Tuesday, June 23, 2015

STM32 Nucleo and DFU USB Bootloading

Over the last few months I have been playing with the Nucleo development boards from STMicroelectronics. If you're unfamiliar with them, they are fast, mbed and Arduino (headers) compatible. This makes it easy like an Arduino to program and use. What sets them apart is that they are 32bit and have, depending on the model, tons of memory and flash. The Nucleo boards maintain the Arduino footprint but also have headers for the extra pins which gives this board plenty of GPIO for your projects.  In turn, you end up with multiple buses such as SPI, I2C, and UARTs for your consumption. They are priced very well and come in different flavors based on your needs. Each flavor is based on different ARM Cortex architectures such as M0, M3, and M4. One of the best features is real debugging via ST-Link/V2-1. The unfortunate thing due to the nature of mbed, you can only use the debugging features using a full desktop IDE such as Keil or some of the other free alternatives. But mbed allows you to export your code from the online IDE to the project format for those IDE's. So there's that.

Most of my projects spend very little time on the development board. Once they are working, I usually want to design a PCB for it. Therefore I prefer to use microcontrollers that support native USB programming, such as the popular ATMega32U4. With some AVR chips you can use the Arduino bootloader but most chips come with a DFU bootloader that can support flashing over serial and USB. In the case of STM32, it additionally supports CAN, I2C, and SPI bootloading. For some reason the Nucleo boards don't have the native USB connector onboard, but the needed pins are available for easy access. (The discovery boards do.)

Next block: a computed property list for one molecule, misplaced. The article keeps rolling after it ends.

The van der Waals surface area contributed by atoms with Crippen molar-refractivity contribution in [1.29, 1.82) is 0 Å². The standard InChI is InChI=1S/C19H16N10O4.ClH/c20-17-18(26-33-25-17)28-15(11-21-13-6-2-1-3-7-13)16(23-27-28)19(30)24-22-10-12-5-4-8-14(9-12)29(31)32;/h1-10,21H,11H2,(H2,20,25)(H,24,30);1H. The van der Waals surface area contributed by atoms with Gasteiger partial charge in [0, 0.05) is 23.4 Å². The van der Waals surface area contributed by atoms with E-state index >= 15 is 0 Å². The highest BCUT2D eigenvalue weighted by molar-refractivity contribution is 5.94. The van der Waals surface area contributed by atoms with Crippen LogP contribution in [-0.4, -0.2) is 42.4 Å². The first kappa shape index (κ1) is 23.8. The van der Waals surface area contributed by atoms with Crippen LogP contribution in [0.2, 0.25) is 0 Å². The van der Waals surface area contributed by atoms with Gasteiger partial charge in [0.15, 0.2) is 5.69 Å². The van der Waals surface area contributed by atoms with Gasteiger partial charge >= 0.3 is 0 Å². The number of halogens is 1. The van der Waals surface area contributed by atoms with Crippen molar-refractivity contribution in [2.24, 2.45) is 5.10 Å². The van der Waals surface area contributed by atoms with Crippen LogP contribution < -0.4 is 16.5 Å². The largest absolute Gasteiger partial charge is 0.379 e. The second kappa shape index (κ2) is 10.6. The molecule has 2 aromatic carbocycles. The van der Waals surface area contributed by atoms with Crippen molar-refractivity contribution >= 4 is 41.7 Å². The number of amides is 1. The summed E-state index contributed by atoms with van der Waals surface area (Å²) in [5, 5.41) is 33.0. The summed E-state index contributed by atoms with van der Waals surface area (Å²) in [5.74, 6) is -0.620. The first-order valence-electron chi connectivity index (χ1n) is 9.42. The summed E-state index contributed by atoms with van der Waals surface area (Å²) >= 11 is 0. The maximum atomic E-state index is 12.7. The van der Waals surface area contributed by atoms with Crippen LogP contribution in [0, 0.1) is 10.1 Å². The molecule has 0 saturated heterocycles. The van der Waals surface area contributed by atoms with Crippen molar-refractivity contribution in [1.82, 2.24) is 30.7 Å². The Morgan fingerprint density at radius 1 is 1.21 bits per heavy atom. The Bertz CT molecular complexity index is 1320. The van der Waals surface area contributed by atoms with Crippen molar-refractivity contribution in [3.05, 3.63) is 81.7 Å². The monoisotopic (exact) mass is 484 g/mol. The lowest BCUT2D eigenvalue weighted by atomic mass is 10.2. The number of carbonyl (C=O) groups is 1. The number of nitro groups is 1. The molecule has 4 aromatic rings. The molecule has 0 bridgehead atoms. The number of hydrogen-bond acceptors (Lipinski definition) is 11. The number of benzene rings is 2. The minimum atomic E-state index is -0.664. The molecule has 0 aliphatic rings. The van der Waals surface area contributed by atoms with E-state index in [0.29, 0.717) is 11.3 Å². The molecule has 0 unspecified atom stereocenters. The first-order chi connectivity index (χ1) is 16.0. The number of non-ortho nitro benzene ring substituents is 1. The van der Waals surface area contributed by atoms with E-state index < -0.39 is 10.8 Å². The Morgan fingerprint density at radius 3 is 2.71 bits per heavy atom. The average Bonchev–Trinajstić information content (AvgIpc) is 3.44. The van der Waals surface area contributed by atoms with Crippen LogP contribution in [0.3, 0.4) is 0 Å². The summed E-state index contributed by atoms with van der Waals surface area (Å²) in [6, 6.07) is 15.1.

Connecting USB Pins

To access these pins you can use a USB breakout or a USB Tester. Of course you could always cut open a USB cable, but seriously, why create a mess? If you have one of my USB, Testers it makes it much easier, plus all of the other features it provides. BUY ONE NOW!! Just kidding! The pins for D+ and D- are not labeled on the pin out of the Nucleo board out but if you look up the datasheet you can find them and match the pin names with the Nucleo pin out as shown below.

So far I have tested the L152 and F411 and both have been PA12, PA11 (D+, D-). Which is pin 6,7 from the top on the right most column of male headers.

STM32 Nucleo USB DFU Connections